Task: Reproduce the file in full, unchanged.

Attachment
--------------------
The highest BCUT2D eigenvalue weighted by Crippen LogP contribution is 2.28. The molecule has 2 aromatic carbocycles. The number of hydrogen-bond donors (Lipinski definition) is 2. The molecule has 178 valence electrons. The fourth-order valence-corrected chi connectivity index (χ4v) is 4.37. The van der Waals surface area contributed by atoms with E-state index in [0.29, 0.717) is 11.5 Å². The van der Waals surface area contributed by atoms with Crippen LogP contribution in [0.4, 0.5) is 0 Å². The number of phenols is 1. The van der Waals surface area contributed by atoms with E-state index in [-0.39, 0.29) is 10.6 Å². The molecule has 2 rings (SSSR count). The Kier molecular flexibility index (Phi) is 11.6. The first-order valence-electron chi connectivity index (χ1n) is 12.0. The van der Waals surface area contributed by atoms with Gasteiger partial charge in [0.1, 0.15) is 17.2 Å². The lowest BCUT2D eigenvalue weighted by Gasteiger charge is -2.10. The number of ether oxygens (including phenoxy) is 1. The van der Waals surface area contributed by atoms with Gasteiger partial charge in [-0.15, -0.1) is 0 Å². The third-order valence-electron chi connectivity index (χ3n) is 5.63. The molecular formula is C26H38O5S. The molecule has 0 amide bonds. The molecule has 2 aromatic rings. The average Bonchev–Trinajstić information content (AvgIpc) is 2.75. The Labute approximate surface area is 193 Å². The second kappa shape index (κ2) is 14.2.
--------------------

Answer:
The highest BCUT2D eigenvalue weighted by Crippen LogP contribution is 2.28. The molecule has 2 aromatic carbocycles. The number of hydrogen-bond donors (Lipinski definition) is 2. The molecule has 178 valence electrons. The fourth-order valence-corrected chi connectivity index (χ4v) is 4.37. The van der Waals surface area contributed by atoms with E-state index in [0.29, 0.717) is 11.5 Å². The van der Waals surface area contributed by atoms with Crippen LogP contribution in [0.4, 0.5) is 0 Å². The number of phenols is 1. The van der Waals surface area contributed by atoms with E-state index in [-0.39, 0.29) is 10.6 Å². The molecule has 2 rings (SSSR count). The Kier molecular flexibility index (Phi) is 11.6. The first-order valence-electron chi connectivity index (χ1n) is 12.0. The van der Waals surface area contributed by atoms with Gasteiger partial charge in [0.1, 0.15) is 17.2 Å². The lowest BCUT2D eigenvalue weighted by Gasteiger charge is -2.10. The number of ether oxygens (including phenoxy) is 1. The van der Waals surface area contributed by atoms with Gasteiger partial charge in [-0.15, -0.1) is 0 Å². The third-order valence-electron chi connectivity index (χ3n) is 5.63. The molecular formula is C26H38O5S. The molecule has 0 amide bonds. The molecule has 2 aromatic rings. The average Bonchev–Trinajstić information content (AvgIpc) is 2.75. The Labute approximate surface area is 193 Å². The second kappa shape index (κ2) is 14.2.